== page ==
For a low, fragrant hedge that blooms all summer long, consider Pavement roses (Rosa rugosa 'Pavement' spp.). These flowers come in hues of red, pink, white and purple. Pavement roses have good disease resistance and need minimal care once established. These shrub roses bear rose hips, which can be harvested for tea and add visual interest to your rose bush. Pavement roses are suitable for USDA Hardiness Zones 4 to 8, per Rose Magazine.
Select a site that offers full sun and room to spread. Over time, a Pavement rose shrub may grow 4 feet tall by 4 feet wide.
Dig a hole that's twice as wide as the plant's root ball and just as deep as the root ball. Remove rocks, weeds and roots from the hole.
Pull your Pavement rose from its container. Break apart the root ball and unwind tangled roots, since roses can choke after planting if the roots are tangled. Place the rose bush in the hole so it sits at the same depth in the ground as it did in the container.
Backfill the hole with the soil to plant the Pavement rose.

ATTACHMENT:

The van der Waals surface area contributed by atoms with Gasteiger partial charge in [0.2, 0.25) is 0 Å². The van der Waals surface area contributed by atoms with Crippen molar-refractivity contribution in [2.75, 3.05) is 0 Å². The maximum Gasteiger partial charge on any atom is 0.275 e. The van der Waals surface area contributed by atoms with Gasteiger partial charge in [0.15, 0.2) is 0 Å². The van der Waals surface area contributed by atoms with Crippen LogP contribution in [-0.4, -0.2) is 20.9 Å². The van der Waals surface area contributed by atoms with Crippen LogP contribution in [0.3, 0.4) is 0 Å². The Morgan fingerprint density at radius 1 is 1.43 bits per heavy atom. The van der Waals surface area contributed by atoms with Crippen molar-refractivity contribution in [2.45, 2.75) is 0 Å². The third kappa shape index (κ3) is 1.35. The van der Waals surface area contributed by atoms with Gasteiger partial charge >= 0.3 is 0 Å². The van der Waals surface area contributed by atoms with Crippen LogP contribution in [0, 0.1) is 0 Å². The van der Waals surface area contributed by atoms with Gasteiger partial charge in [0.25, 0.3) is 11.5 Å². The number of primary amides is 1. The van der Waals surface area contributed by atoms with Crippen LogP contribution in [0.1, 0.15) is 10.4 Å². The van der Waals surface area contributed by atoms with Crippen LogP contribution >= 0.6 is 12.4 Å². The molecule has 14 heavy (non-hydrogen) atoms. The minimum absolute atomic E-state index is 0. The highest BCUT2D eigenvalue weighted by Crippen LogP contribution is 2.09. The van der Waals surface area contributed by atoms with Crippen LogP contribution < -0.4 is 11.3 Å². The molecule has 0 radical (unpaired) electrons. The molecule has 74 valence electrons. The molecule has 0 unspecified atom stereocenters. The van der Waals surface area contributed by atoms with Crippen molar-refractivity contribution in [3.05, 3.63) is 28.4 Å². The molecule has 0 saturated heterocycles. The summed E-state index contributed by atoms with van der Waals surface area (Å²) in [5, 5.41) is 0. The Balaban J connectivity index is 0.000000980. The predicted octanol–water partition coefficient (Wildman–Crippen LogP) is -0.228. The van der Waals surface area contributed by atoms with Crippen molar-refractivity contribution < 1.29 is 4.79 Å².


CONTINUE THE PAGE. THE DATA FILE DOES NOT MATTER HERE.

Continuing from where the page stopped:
Water until the ground becomes saturated and the soil compresses around the plant. After this, water the rose bush with 1 inch of water per week unless you receive adequate rainfall that week. Water the base of the shrub directly; avoid wetting the foliage.
Mulch the soil with a 2-inch layer of wood chips; this helps keep the soil moist.
Fertilize Pavement roses three times a year with 1/2 cup of 10-10-10 fertilizer. Apply fertilizer in early spring, then in May and again in July. Avoid fertilizing after August 1, since this creates new growth that could be damaged by winter frost. Scatter fertilizer on the ground at the base of the shrub, then water the roses to disperse the nutrients through the soil.
Prune Pavement roses each spring. Remove dead or damaged canes and up to a third of the old canes to rejuvenate the plant and train its shape. Use your discretion to maintain the shrub's form.
Things You Will Need
- 10-10-10 fertilizer
- Anvil pruners
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- Plant Rose Bushes in the Spring